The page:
Thursday, 12 July 2012

Burn of Tingon, Eshaness

I've known for a while that there is a fantastic waterfall Warie Gill where The Burn of Tingon enters the sea. Until I went there though I had no idea how wonderful the rock forms there were as well as the place in general.

It's pretty much off the beaten track, but it's well worth the effort to visit. Here's the view looking inland along The Burn of Tingon...

Other than the rock it's very reminiscent of the Dales back home. The rock is an amazing andesitic pyroclastic rock, a tuff, spewed out of the ancient volcanoes that were in the region something like 400 million years ago. The weathered rock is pitch black with weathered out chunks of rock within it. Here's a pretty fresh chunk where you can see smaller angular rocks with in it, some chunks within the rock are pretty big. You can see the black that it weathers to too...

Approaching Warie Gill at the coast is very imposing. Black walls ascend from the massive boulder strewn floor, not dissimilar to Da Grind O Da Navir, and the small burn vanishes amongst them to reappear in a pool before it makes a long drop to the trapped sea below.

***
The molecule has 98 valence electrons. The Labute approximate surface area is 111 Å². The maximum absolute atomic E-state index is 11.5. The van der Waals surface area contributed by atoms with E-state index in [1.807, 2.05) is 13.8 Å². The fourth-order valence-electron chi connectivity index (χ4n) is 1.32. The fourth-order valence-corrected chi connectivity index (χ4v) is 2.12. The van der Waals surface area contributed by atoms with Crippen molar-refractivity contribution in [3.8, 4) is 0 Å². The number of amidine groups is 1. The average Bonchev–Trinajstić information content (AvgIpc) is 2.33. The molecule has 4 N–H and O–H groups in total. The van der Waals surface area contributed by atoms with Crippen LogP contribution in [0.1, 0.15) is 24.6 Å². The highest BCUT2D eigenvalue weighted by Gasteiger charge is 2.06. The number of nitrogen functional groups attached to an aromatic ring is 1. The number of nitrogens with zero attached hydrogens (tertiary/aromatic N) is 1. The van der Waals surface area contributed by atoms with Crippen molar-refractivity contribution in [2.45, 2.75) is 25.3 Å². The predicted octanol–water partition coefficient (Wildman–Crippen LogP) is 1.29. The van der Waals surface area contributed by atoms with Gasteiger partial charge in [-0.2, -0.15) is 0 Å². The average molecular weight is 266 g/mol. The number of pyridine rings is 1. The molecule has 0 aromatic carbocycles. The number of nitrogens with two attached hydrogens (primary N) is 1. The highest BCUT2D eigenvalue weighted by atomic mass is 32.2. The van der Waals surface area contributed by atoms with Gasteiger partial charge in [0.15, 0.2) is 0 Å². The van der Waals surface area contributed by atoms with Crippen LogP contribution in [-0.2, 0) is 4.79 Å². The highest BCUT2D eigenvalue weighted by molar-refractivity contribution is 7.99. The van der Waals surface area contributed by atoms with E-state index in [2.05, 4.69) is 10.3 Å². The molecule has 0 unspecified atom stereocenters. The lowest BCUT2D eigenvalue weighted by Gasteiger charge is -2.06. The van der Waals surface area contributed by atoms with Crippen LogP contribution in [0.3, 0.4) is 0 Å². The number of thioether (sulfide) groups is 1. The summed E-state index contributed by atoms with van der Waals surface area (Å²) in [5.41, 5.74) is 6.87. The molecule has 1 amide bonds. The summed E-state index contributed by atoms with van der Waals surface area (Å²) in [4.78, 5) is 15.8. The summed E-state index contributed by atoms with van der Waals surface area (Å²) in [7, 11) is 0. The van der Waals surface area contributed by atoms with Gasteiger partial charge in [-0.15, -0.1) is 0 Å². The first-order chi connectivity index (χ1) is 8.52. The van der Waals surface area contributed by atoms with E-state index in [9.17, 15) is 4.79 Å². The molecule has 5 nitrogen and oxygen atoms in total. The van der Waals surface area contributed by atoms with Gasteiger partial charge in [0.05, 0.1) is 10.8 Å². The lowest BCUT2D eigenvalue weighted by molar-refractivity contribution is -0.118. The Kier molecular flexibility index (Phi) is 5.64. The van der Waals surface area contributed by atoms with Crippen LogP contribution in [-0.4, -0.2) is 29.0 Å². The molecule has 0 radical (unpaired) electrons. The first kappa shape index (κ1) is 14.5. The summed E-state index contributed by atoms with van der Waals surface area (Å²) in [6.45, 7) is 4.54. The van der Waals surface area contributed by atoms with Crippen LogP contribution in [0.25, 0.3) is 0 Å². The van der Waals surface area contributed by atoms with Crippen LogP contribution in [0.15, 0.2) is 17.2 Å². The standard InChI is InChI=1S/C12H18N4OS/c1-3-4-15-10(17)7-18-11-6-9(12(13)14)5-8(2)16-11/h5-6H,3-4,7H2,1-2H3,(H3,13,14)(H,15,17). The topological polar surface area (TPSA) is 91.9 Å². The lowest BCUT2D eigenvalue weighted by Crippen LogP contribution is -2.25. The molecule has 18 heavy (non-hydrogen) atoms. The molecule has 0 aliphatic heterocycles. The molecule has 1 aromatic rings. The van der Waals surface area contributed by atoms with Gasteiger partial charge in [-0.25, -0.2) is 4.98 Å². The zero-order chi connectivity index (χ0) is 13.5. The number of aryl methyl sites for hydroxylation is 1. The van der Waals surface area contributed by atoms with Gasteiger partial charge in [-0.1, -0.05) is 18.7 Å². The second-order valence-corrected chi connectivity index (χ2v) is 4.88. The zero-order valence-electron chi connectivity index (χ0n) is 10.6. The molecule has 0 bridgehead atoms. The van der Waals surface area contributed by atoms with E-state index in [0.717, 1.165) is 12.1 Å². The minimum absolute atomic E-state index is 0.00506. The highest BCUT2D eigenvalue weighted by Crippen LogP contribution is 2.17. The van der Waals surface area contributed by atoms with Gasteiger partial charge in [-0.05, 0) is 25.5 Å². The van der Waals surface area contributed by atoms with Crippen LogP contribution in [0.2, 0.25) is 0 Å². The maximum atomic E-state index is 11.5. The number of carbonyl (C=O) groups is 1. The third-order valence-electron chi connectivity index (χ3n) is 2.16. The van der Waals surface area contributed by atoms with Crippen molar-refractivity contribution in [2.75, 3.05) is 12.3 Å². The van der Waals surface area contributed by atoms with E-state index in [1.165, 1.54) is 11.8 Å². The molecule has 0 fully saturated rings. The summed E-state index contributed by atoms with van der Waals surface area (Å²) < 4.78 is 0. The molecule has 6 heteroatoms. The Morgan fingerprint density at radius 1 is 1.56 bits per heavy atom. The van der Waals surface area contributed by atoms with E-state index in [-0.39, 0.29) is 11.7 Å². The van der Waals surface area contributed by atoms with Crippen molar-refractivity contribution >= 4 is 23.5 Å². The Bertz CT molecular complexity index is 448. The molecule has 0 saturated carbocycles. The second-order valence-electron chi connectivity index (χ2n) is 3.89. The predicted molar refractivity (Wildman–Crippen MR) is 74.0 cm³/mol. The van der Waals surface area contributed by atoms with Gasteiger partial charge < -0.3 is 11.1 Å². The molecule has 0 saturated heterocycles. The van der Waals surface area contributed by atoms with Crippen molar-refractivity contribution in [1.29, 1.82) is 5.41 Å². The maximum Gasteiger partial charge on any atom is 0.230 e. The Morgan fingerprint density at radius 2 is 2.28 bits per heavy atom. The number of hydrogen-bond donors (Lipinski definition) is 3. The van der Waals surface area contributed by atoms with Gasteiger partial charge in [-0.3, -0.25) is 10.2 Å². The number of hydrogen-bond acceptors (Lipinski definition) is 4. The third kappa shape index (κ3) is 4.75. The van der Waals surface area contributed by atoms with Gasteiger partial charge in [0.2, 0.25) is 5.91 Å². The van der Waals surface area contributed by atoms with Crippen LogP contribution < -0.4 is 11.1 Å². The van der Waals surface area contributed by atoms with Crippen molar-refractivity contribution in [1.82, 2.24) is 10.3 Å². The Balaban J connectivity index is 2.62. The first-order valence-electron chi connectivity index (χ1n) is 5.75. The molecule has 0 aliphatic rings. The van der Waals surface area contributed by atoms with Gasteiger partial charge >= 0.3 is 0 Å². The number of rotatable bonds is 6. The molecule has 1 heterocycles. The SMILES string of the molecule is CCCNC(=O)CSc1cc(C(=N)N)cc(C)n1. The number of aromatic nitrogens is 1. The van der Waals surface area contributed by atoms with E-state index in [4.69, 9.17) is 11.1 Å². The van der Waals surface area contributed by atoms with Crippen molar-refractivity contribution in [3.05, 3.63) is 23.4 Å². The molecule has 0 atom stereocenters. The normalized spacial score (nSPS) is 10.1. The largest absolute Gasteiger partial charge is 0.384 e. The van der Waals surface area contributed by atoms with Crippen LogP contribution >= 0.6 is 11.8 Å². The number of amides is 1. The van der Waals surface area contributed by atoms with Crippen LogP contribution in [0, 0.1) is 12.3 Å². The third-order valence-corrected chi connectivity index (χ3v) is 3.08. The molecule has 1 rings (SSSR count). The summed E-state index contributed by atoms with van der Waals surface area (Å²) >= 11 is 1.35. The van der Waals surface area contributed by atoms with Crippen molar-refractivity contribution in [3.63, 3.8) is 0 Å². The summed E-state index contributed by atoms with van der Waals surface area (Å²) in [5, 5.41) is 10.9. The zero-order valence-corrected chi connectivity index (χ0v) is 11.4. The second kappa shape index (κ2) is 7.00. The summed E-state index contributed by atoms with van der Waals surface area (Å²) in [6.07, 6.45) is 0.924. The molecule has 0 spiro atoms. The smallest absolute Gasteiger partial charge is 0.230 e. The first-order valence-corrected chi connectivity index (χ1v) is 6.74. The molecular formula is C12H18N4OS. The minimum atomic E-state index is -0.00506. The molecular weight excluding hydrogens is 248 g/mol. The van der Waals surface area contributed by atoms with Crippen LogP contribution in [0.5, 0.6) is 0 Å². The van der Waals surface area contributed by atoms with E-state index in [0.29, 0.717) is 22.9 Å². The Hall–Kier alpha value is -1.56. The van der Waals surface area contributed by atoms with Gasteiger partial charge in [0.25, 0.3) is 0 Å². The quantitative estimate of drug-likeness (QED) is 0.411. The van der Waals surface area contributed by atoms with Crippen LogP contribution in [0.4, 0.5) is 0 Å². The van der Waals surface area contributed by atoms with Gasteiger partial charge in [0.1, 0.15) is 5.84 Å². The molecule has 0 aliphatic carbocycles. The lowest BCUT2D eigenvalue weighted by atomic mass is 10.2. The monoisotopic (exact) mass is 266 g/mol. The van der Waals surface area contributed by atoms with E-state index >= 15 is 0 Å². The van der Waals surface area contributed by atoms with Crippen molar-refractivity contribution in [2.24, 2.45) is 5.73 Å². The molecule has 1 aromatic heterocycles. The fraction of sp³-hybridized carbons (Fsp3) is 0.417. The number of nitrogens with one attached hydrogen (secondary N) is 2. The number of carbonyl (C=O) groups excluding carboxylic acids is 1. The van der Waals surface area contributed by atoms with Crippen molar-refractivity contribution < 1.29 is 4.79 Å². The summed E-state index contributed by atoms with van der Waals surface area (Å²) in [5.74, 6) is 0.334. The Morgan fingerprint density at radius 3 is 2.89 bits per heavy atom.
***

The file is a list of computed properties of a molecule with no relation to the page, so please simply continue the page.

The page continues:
I know there's a burn in there some where...

Today the burn was very gently pouring over the rock ledge to the water, around 10 m below.

The sea mainly comes in through that enormous arch, but also under the massive rock band that is to the left of this photo. It was hard to get it all in and odd to see when you are there.

The paler rock in the bottom right of the photo actually goes straight from one side of the geo to the other(you can see the bed underlies the black rock near the waterfall). To see the sea crashing through here and over the rock band in a storm would be amazing.

The view from the top of one of the buttresses looking south to Da Grind O Da Navir.

The paler rock is the rock band that seems to have a subterranean passage through it and separates the plunge pool of the waterfall from direct access out to the sea.

That very circular pot hole is probably around 3m across. I wonder when  those trapped rocks will drill though the rock band, may be they already have?

Sadly with out a rope I couldn't see a way to get down to the base of the waterfall or the rock band and it's not as if you can easily approach it from around the coast as the cliffs are a little daunting!

Looking south...

And north across the geo...

There are some other geos nearby that will be worth visiting in the future too, may be during a spell wild westerlies if I'm feeling brave!

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